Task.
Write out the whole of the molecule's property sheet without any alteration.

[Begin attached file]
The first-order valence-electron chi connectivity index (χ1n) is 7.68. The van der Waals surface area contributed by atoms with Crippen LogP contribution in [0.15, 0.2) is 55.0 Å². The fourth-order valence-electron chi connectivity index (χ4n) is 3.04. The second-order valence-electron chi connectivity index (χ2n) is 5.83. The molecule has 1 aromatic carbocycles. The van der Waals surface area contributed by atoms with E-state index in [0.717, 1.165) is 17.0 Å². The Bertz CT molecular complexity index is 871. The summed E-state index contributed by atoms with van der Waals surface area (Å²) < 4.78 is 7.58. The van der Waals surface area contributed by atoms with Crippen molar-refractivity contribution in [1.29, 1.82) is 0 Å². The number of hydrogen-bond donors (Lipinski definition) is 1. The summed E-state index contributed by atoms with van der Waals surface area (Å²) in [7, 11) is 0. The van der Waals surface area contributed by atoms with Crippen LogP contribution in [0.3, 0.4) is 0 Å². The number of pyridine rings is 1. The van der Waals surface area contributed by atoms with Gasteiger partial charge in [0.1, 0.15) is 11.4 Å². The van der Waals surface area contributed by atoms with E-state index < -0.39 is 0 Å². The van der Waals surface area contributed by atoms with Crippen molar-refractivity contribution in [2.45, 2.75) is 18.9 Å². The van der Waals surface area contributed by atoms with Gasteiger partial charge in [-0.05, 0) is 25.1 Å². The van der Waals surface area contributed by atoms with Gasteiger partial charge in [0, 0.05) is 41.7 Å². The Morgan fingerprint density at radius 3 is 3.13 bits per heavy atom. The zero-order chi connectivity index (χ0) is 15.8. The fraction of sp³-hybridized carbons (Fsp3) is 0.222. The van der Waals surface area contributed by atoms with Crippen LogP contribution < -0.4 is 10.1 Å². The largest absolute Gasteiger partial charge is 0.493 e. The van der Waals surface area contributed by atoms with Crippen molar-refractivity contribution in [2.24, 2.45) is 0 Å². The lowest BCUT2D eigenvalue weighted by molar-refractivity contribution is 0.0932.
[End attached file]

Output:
The first-order valence-electron chi connectivity index (χ1n) is 7.68. The van der Waals surface area contributed by atoms with Crippen LogP contribution in [0.15, 0.2) is 55.0 Å². The fourth-order valence-electron chi connectivity index (χ4n) is 3.04. The second-order valence-electron chi connectivity index (χ2n) is 5.83. The molecule has 1 aromatic carbocycles. The van der Waals surface area contributed by atoms with E-state index in [0.717, 1.165) is 17.0 Å². The Bertz CT molecular complexity index is 871. The summed E-state index contributed by atoms with van der Waals surface area (Å²) < 4.78 is 7.58. The van der Waals surface area contributed by atoms with Crippen molar-refractivity contribution in [1.29, 1.82) is 0 Å². The number of hydrogen-bond donors (Lipinski definition) is 1. The summed E-state index contributed by atoms with van der Waals surface area (Å²) in [7, 11) is 0. The van der Waals surface area contributed by atoms with Crippen LogP contribution in [0.3, 0.4) is 0 Å². The number of pyridine rings is 1. The van der Waals surface area contributed by atoms with Gasteiger partial charge in [0.1, 0.15) is 11.4 Å². The van der Waals surface area contributed by atoms with E-state index < -0.39 is 0 Å². The van der Waals surface area contributed by atoms with Crippen molar-refractivity contribution in [2.45, 2.75) is 18.9 Å². The van der Waals surface area contributed by atoms with Gasteiger partial charge in [-0.05, 0) is 25.1 Å². The van der Waals surface area contributed by atoms with Gasteiger partial charge in [0, 0.05) is 41.7 Å². The Morgan fingerprint density at radius 3 is 3.13 bits per heavy atom. The zero-order chi connectivity index (χ0) is 15.8. The fraction of sp³-hybridized carbons (Fsp3) is 0.222. The van der Waals surface area contributed by atoms with Crippen LogP contribution < -0.4 is 10.1 Å². The largest absolute Gasteiger partial charge is 0.493 e. The van der Waals surface area contributed by atoms with Crippen molar-refractivity contribution in [2.24, 2.45) is 0 Å². The lowest BCUT2D eigenvalue weighted by molar-refractivity contribution is 0.0932.